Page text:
The fabulously wealthy kingdom of Sambalpore is home to tigers, elephants, diamond mines and the beautiful Palace of the Sun. But when the heir to the throne is assassinated in the presence of Captain Sam Wyndham and Sergeant ‘Surrender-Not’ Banerjee, they discover a kingdom riven with suppressed conflict. Prince Adhir was a moderniser whose attitudes – and romantic relationship – may have upset the more religious elements of his country, while his brother – now in line to the throne – appears to be a feckless playboy.

As Wyndham and Banerjee desperately try to unravel the mystery behind the assassination, they become entangled in a dangerous world where those in power live by their own rules and those who cross their paths pay with their lives. They must find a murderer, before the murderer finds them…

Following the inclusion of Abir Mukherjee’s debut A Rising Man in my Top 5 of 2016, obviously I was as keen as mustard to read A Necessary Evil,  the next in the series. This time our indomitable duo of Englishman Captain Sam Wyndham, and his right hand man Sergeant Surrender-not Banerjee of the Calcutta police are transported from their usual locale to the opulent kingdom of Sambalpore, following the assassination of its crowned prince. And be sure that there is more trickery afoot…

Instantly, I was drawn back into the lives of Wyndham and Banerjee, with their affectionate and mutually respectful relationship, and their sense of comradeship and camaraderie fully intact. Wyndham is still struggling with his own personal demons, and also still proving woefully inept in matters of the heart, which adds a lightness of touch to this particularly testing case. Banerjee also grows in stature throughout the book, becoming less of a foil for Wyndham’s character, and becoming much more equal in terms of their professional relationship. He also has some blistering moments of insight, along with the intuitive and studied air that he displays in the course of the investigation. I love the openness and amicability of their friendship, which makes you very comfortable as a reader, and how Mukherjee affords them equal importance, with Wyndham being the more emotionally scarred of the two, but Banerjee subtly adjusting to, and caring about Wyndham’s mental and physical health. I think as well that there is enough scope for both these characters to anchor a long and successful series. While in the realm of characterisation, I would also draw your attention to Mukherjee’s depiction of his female characters, which I think is incredibly good. I like the way that he mirrors men’s general mystification at the workings of the female mind, and his women are strong, independent, and always slightly at a remove of the understanding of his male characters throughout the book. Wyndham is once again bemused by the wonderfully strident and prismatic Annie Grant, and as the plot progresses we meet a parade of incredibly strong, sometimes scheming, women to thwart and confuse the investigation, and outwit our floundering male protagonists.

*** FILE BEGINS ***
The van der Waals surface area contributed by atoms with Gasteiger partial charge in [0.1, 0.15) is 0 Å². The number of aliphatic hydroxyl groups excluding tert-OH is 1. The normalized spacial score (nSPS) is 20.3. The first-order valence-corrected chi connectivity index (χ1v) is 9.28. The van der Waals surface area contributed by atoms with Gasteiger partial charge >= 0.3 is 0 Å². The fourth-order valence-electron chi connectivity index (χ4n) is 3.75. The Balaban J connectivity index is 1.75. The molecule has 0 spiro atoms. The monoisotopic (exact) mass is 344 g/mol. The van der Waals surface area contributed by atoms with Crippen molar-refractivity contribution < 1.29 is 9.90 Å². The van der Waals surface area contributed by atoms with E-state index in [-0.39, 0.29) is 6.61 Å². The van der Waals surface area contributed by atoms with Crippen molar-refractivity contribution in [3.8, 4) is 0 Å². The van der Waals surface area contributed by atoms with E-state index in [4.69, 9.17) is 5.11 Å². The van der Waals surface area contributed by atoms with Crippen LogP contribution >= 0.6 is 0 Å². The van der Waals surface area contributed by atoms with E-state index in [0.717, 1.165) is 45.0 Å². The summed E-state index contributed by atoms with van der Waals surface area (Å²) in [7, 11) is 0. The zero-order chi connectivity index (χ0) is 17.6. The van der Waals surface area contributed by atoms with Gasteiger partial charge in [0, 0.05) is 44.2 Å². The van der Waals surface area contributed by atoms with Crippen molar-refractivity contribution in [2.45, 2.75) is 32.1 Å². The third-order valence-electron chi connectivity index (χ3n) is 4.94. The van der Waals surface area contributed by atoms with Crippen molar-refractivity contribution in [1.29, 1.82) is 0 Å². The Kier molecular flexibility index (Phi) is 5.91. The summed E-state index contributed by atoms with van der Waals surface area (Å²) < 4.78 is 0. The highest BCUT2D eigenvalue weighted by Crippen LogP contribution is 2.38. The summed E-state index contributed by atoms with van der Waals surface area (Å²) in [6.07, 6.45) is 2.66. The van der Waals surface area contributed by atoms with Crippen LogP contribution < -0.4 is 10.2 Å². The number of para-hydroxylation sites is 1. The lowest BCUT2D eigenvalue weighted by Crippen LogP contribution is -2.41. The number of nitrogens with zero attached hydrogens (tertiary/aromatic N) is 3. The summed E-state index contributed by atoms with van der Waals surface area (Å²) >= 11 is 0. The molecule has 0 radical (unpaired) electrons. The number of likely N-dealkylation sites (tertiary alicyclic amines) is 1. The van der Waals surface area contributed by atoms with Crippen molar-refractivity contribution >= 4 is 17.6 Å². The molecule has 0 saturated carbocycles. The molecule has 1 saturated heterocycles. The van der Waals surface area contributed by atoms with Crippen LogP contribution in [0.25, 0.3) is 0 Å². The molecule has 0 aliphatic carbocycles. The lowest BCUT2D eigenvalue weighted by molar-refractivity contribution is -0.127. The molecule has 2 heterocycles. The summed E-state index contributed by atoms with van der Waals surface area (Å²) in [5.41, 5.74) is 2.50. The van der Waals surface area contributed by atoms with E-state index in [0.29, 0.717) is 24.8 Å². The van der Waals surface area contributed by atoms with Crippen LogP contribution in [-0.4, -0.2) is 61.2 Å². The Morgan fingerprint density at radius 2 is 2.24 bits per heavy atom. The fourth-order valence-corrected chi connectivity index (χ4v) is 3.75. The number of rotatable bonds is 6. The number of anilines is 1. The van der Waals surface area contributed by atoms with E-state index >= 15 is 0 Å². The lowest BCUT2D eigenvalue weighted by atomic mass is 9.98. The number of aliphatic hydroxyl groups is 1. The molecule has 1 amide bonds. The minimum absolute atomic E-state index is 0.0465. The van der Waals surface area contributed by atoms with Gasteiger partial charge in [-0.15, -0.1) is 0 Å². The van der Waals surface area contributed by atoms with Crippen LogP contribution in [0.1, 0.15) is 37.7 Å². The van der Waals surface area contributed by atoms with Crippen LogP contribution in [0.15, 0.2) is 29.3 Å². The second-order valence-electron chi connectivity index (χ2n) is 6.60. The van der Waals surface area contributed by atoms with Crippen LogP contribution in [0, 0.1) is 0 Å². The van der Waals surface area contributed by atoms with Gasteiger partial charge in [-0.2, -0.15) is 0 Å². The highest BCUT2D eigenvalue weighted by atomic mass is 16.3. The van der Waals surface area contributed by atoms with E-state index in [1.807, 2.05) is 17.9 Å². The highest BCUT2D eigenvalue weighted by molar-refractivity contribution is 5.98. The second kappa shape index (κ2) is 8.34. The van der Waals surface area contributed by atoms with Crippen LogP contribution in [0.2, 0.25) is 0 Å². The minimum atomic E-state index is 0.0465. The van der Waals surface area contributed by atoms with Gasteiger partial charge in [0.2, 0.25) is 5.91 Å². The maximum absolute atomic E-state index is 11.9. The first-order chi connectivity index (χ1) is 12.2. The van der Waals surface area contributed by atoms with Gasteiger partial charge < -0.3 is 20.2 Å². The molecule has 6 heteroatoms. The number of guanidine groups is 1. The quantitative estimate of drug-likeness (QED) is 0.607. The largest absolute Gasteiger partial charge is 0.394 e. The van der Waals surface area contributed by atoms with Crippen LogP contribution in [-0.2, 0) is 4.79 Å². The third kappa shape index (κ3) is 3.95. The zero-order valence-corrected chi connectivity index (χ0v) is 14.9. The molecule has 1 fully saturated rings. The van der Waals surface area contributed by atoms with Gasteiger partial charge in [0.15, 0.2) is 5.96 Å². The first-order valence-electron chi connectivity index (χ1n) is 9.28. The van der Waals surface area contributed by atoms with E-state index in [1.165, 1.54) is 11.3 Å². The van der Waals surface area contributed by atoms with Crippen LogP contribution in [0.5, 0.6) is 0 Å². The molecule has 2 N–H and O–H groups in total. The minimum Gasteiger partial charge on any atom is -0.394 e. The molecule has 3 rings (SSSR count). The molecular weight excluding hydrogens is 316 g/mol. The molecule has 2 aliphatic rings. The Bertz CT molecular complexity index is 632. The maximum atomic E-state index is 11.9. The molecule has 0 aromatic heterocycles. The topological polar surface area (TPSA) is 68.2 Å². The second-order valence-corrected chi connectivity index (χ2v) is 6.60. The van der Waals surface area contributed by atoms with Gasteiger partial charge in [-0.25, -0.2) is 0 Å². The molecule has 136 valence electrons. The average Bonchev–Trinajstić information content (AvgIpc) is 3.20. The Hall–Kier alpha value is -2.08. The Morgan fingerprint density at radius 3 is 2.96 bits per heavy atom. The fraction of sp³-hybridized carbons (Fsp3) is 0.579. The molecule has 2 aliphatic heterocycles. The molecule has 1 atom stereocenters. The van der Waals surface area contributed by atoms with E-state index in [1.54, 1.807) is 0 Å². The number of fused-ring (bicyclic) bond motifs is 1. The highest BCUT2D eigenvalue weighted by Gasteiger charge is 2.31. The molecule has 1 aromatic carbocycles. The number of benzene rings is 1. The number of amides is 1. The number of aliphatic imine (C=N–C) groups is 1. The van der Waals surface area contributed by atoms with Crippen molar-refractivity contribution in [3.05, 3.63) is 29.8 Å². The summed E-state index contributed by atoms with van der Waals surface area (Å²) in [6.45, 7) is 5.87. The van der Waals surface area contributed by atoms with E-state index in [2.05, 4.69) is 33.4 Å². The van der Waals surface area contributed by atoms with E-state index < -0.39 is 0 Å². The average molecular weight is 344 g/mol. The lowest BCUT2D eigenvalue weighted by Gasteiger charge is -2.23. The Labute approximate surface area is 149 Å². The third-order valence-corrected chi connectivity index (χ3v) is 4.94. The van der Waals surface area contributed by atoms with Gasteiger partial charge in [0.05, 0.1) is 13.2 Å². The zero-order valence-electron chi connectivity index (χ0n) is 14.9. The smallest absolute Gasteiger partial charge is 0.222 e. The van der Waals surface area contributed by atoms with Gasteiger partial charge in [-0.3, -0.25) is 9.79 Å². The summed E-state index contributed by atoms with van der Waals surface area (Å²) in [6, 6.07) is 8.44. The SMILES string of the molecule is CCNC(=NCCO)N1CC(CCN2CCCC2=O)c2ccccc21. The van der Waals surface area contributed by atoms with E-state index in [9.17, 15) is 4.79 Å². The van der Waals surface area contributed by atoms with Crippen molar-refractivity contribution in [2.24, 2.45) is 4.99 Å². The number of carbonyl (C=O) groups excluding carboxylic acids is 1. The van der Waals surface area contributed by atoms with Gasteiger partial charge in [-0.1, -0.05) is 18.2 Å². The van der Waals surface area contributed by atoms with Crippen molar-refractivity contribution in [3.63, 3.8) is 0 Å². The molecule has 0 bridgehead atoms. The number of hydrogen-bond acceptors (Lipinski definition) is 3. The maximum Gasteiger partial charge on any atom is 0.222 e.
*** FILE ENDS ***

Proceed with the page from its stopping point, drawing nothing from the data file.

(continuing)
Once again, Mukherjee is pitch perfect in his representation of the period detail, during the uneasy era of the rule of the British in India. There is a sense of parity throughout where the author is equally stoical and objective of the good and bad that pervades both sides of society, and the interesting contrasts he draws between the human melting pot of poverty in Calcutta, and the ostentatious wealth of Sambalpore, accrued from diamond mining. The sumptuous lavishness of the Maharajah’s palace, and its surrounds, is meticulously brought to life, immersing the reader in opulence, grandeur and the daily routines and traditions of palace life. There are tiger hunts, fancy cars, eunuchs, myriad wives and concubines, but perhaps most importantly for our enjoyment as crime readers, jealousies, plots and murder in abundance. I also like the way that Mukherjee includes little factual vignettes throughout his books, that obviously in the course of his research had piqued his curiosity like ‘death by elephant’…who knew?

So to sum up, Abir Mukherjee has returned in some style, and I thoroughly enjoyed the further adventures of Wyndham and Banerjee in A Necessary Evil. Colourful, dangerous, exciting, and enjoyably educational, this is, once again, a highly recommended read. Add it to your wish list!

(With thanks to Harvill Secker for the ARC)